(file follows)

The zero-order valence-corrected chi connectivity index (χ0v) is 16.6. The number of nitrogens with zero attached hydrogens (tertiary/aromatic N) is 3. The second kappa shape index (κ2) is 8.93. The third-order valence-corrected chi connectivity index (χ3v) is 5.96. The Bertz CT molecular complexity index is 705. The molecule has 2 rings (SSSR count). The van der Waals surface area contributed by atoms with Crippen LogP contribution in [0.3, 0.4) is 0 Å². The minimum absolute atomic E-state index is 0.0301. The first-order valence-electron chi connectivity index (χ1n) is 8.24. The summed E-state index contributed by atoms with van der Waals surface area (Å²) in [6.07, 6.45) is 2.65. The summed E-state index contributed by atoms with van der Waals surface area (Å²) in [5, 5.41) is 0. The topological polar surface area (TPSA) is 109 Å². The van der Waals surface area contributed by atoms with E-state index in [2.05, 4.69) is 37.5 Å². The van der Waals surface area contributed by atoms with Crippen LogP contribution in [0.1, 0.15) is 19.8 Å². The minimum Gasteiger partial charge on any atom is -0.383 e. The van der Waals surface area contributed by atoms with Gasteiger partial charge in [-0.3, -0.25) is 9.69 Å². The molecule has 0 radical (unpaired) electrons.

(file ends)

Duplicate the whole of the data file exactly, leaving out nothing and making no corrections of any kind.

The zero-order valence-corrected chi connectivity index (χ0v) is 16.6. The number of nitrogens with zero attached hydrogens (tertiary/aromatic N) is 3. The second kappa shape index (κ2) is 8.93. The third-order valence-corrected chi connectivity index (χ3v) is 5.96. The Bertz CT molecular complexity index is 705. The molecule has 2 rings (SSSR count). The van der Waals surface area contributed by atoms with Crippen LogP contribution in [0.3, 0.4) is 0 Å². The minimum absolute atomic E-state index is 0.0301. The first-order valence-electron chi connectivity index (χ1n) is 8.24. The summed E-state index contributed by atoms with van der Waals surface area (Å²) in [6.07, 6.45) is 2.65. The summed E-state index contributed by atoms with van der Waals surface area (Å²) in [5, 5.41) is 0. The topological polar surface area (TPSA) is 109 Å². The van der Waals surface area contributed by atoms with E-state index in [2.05, 4.69) is 37.5 Å². The van der Waals surface area contributed by atoms with Crippen LogP contribution in [0.1, 0.15) is 19.8 Å². The minimum Gasteiger partial charge on any atom is -0.383 e. The van der Waals surface area contributed by atoms with Gasteiger partial charge in [-0.3, -0.25) is 9.69 Å². The molecule has 0 radical (unpaired) electrons.